CHESTERFIELD COUNTY, Va. -- Ever since she was knee high, Hallie Sommardahl has been standing tall.
“She handles things and takes everything in stride,” said father David Sommardahl.
Her parents, David and Michelle, said their model child excels in life. But what impresses them the most is her giving heart.
“She has always been a rule follower and done the right thing. Made good choices,” said Michelle.
At Midlothian High School, the honor roll student yearned to help others.
“I was always hands on and I thought I could make the biggest impact in the healthcare field,” said Hallie.
Hallie would major in Public Health at The University of South Carolina.
“Overall it was an amazing experience and I learned so much and I had amazing professors,” said Hallie.
Hallie’s goal is to become an epidemiologist to study diseases. But during her senior year she battled two bouts of debilitating mono.
“I had fevers and fatigue and night sweats and it felt like I couldn’t kick it,” said Hallie.
Still on December 14, the 22-year-old would graduate ahead of most classmates, earning her degree in less than four years.
“It truly was the best 3 1/2 years and I would do it all over if I could,” said Hallie.
Hallie was carving a career path. She was about to start a job at Patient First.
“It made the most sense and graduate early and get out into the world,” said Hallie.
But on December 30, two weeks after graduation, it was determined Hallie was battling something far worse than mono.
“So they called me right before New Years and told me they thought I had cancer,” said Hallie.
She was diagnosed with stage 4 Hodgkins lymphoma.
“It didn’t seem real. Didn’t think that with me being 22 that I would have cancer. Let alone stage 4,” said Hallie.
“I just dropped to my knees and started sobbing. Couldn’t believe what he was saying. The last thing we thought it was going to be,” she added.
The young woman who dreamed of helping the sick became a patient herself.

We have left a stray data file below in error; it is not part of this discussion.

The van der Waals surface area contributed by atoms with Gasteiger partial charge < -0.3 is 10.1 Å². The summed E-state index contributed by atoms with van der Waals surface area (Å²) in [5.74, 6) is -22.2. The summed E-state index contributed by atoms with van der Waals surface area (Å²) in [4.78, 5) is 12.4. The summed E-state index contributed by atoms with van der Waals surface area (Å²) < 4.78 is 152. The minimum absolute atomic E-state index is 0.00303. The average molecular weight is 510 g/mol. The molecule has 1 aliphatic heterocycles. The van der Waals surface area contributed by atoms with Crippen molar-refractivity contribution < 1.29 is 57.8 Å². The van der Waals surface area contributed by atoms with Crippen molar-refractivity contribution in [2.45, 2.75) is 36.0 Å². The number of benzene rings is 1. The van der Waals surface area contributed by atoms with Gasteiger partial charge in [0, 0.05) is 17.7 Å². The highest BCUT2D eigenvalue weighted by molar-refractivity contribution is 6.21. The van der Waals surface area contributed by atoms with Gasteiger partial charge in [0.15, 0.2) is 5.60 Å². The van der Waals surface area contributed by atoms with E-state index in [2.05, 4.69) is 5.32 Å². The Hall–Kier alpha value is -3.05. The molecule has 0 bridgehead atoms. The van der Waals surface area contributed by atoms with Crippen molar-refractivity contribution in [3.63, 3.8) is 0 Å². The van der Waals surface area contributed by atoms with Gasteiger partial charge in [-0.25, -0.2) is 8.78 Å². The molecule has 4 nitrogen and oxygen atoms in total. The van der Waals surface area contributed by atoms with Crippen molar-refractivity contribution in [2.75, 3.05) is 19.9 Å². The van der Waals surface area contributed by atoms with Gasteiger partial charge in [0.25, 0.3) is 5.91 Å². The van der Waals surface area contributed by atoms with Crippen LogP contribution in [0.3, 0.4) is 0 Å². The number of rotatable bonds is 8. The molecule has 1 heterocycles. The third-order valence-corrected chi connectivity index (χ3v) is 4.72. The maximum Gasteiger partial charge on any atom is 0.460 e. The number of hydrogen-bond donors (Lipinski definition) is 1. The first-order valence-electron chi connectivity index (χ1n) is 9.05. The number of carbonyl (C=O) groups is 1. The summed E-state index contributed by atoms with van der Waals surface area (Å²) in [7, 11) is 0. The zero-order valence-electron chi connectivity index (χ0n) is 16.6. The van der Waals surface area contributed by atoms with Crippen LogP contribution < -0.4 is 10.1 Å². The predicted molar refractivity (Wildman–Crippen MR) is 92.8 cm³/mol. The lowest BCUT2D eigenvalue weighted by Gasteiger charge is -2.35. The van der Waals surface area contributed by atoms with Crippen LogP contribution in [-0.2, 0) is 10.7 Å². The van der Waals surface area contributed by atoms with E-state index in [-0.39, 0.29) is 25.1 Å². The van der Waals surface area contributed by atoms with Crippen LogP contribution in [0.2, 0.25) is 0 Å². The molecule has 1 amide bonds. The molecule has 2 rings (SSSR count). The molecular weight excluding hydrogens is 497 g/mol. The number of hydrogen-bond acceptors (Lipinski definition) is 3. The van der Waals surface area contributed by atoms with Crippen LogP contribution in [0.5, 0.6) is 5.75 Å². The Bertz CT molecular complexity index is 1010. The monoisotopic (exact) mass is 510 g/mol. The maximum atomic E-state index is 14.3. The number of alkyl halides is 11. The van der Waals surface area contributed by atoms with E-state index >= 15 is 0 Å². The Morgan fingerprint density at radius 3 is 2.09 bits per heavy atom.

“So just being able to accept it and start the treatment and work toward getting better has made it easier to process,” said Hallie.
Hallie began chemotherapy treatments almost immediately. One side effect was her hair started falling out.
“Its probably one of the worst parts of the whole thing,” said Hallie.
Still, she is still thinking of others. Hallie recently shaved her head and donated her long hair to children battling cancer.
“It made me come to terms with my own diagnosis as well knowing that if I have to lose it at least it is helping someone else,” she explained.
Her career may be on hold but Hallie expects to make a full recovery.
"I am confident in it. I think I have a long future ahead and positive about the process,” said Hallie.
Mom and dad said don’t bet against her.
“She definitely gives us strength and inspiration as well like she is taking this with so much grace,” said David.
Hallie Sommerdahl says this experience - of being on the receiving end of treatment - will only strengthen her resolve.
“Hopefully a few years down the road I feel like I will be able to capitalize on how important health is and really continue to do what I can to help others,” said Hallie.
Hallie will receive chemo treatments for her Hodgkins lymphoma every other week through July. According to her parents Patient First says they will hold her job until she feels well enough to begin her career in medicine.
Greg McQuade features local heroes in a weekly “Heroes Among Us” segment. Watch Greg’s reports Thursdays on CBS News at 6 or here on WTVR.com. If you would like to nominate someone to be featured on “Heroes Among Us,” click here to email firstname.lastname@example.org.
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